Next Saturday, December 6, Spurgy’s Bar and Grill in Hope will be hosting their fourth annual chili feed as a fundraiser for the Steele County Toys for Tots program. Come for all you can eat Chili, corn bread and beverage for $15.00 from 6:00-8:00 p.m. at Spurgy’s. Bring an unwrapped gift for the Steele County Toys for Tots program and receive $5.00 off your ticket.
in the Village
The Steele County Historical Society Village of Yesteryear will present Christmas in the Village next Friday, December 5, from 4:30-8:30 p.m. and Saturday, December 6 from 10 a.m. to 2 p.m. Sponsored by Hy-Vee, the event showcases the historic Dunnell Mansion lavishly decorated for the holidays. Friday night will feature a luminary lit village and strolling carolers from 4:30 to 8:30 p.m., a Christmas carol sing-along in the Saco Church from 5:30 to 7:30. All the buildings in the village will feature Christmas activities. Both days the History Center will be open with free admission. Friday night a wild rice soup and chili supper will be offered. Cost is $6.00 per person, with a hot dog meal for kids at $4.
Saturday, the History Center will also be host to the third annual Artisan market. Also on Saturday evening from 5:00-7:00 p.m. the Nortana Lodge meatball supper will be held. Tickets are $12.00 for adults and $5.00 for children 12 and under. To reserve tickets, call Gloria at 451-4274 or Nina at 451-5841.
Holiday house tour
The holiday weekend continues on Sunday with the “Historical Holiday House Tour”. I have listed the homes to be toured in a previous column. Tickets are available at Tri M Graphics, Kottke Jewelers, Johnson and Doerhoefer and a Touch of Charm in Blooming Prairie.
Star of Hope
The annual Hospice Star of Hope lighting will take place at DayBreak Community Church across from Homestead Hospice House Sunday, December 7 at 5:00 p.m. Pastor Cindy Halvorson will share the message of hope and encouragement. Music will be provided by St. Johns Bell Choir, OHS Carolers and String Ensemble. The public is invited.
of Stamps for Santa
When the holidays roll around, I always think of the mid-sixties when I assisted Ken Kamholz in the Stamps for Santa campaign. This was in the days when you received Gold Bond and S & H Green and other brands of stamps when you made purchases at stores in Owatonna. The stamps could then be redeemed for merchandise. Ken coordinated his Stamps for Santa program, using donated trading stamps to purchase toys at Christmas for needy kids in Owatonna. For many years the Kamholz basement was filled with toys of all shapes and sizes that Ken and his wife Twylah would purchase. Ken assembled names of deserving kids from the Salvation Army and social services. On Christmas Eve afternoon Ken would don his Santa suit and make his way around town delivering gifts to the kids. It was a tremendous endeavor for the entire Kamholz family but Ken always told me that seeing the looks on children’s faces when he arrived at their door with gifts was well worth the effort.
The year was 2006 when the OHS and Marian graduates from the 1960s had a reunion in Owatonna. The event took place on August 5 of that year and among the many activities planned was the formation of an “all-class choir” to be directed by Roger Tenney, who, in 1967 was named the National Teacher of the Year. Bonnie Jean Flom, who cried uncontrollably when the announcement was made about Tenney’s award, coordinated the plans for organizing the choir.
Do you remember the signature songs that the choir sang on their Washington tour? They were “Happy Days are Here Again” (with a verse sung by the Tenney daughters, Christine, Dianne and Sharon. And “The Impossible Dream” with a solo by Bill Redeker.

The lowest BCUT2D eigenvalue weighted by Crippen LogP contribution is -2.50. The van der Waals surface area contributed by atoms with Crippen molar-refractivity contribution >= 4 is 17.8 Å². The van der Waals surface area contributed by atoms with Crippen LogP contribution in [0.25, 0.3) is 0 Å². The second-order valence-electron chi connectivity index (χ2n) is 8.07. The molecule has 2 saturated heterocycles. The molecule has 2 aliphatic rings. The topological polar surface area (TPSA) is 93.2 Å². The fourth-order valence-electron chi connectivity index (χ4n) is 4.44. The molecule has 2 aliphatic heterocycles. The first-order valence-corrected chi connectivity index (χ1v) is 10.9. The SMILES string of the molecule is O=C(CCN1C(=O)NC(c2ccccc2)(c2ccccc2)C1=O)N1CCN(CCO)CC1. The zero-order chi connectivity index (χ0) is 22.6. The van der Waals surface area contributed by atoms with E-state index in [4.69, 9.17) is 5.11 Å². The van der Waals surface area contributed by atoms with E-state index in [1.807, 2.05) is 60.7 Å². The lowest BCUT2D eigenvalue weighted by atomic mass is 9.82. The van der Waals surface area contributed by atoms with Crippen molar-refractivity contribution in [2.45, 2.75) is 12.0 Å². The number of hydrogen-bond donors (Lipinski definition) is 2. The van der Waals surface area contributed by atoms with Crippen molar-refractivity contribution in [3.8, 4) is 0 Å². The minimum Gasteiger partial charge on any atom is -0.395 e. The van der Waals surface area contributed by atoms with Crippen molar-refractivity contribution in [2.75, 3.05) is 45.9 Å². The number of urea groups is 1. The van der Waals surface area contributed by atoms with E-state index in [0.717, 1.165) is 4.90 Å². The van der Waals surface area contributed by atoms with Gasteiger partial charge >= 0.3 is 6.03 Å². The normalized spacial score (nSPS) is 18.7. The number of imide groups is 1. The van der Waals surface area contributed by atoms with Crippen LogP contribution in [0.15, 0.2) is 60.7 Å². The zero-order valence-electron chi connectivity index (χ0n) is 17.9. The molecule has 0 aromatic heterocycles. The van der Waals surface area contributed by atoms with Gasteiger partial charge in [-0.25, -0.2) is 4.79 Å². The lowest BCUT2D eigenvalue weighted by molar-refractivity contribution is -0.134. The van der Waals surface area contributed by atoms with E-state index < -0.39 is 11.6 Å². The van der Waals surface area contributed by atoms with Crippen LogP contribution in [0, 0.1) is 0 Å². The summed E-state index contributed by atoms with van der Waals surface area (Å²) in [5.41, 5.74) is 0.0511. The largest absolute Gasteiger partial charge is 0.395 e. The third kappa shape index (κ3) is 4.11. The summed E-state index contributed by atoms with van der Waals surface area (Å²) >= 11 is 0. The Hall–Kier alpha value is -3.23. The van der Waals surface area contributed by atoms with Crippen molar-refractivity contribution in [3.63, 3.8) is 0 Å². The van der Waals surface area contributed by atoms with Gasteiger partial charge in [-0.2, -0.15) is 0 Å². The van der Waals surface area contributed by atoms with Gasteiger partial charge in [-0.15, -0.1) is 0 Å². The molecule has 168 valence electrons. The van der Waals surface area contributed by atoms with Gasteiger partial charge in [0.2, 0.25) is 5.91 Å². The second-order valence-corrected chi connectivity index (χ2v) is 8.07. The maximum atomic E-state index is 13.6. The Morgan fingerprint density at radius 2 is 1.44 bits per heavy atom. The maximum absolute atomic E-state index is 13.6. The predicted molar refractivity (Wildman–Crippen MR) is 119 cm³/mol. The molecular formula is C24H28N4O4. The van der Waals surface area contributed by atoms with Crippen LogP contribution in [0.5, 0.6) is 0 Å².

I was included in advance notice of Tenney’s national award, however it had to be kept secret until Life magazine, sponsor of the National Teacher of the Year, was put on the shelves. It was quickly decided that Tenney’s choir should accompany him to Washington and the money needed to charter an airplane was raised in just a matter of days. Some of those accompanying the choir as chaperones included principal Don and Myrtle Moline, school superintendent C.P. and Mrs. Mickelson and several other choir parents and faculty members. At our radio station, we quickly decided that we should accompany Tenney and the choir to Washington to tape record every note sung and every speech made. Pink Allen and I flew to D.C. with bulky tape recorder in hand. Our tapings were later used for an LP record album which was made available to the public.
Ranada Emmans of Owatonna is observing her 99th birthday today. What a lady…full of energy….enough energy to put in a week’s work at Wal Mart where she is often seen in the Women’s ready to wear department. In case you’d like to drop her a card, her address is 875 North Elm in Owatonna.
The Elks Lodge recently presented $600.00 to the Owatonna Blue Line Club. The money came from meat tray raffles.
A holiday gift and bake sale will be held at the Rice Lake Church, 8 miles east of Owatonna on Rose Street next Saturday, December 6 from 8 a.m. to 1 p.m.
Trinity Lutheran Church bake sale will be next Saturday, December 6. Coffee and home made coffee cake will be served at 8:30, the sale starts at 9:00. Lots of Norwegian treats. Thrivent Financial is supporting this fund raiser.
Deadline for nominations to the 2015 OHS Athletic Hall of Fame is December 31. Nomination forms are available at Kottke Jewelers, the OHS athletic office and at ohshalloffame.com.
Joke of the week
A young ventriloquist is touring Sweden and puts on a show in a small fishing village. With his dummy on his knee, he starts going through his dumb blonde jokes. Suddenly a blonde woman in the fourth row stands on her chair and starts shouting, “I’ve heard enough of your stupid blonde jokes! What makes you think you can stereotype Swedish blonde women that way? What does the color of a woman’s hair have to do with her worth as a human being? It’s men like you who keep women like me from being respected at work and in the community, and from reaching our full potential as people! It’s men like you that make others think that all blondes are dumb. You and your kind continue to perpetuate discrimination against not only blondes, but in women in general, pathetically all in the name of humor!” The embarrassed ventriloquist begins to apologize and the blonde yells: “You stay out of this…I’m talking to that little jerk on your lap”!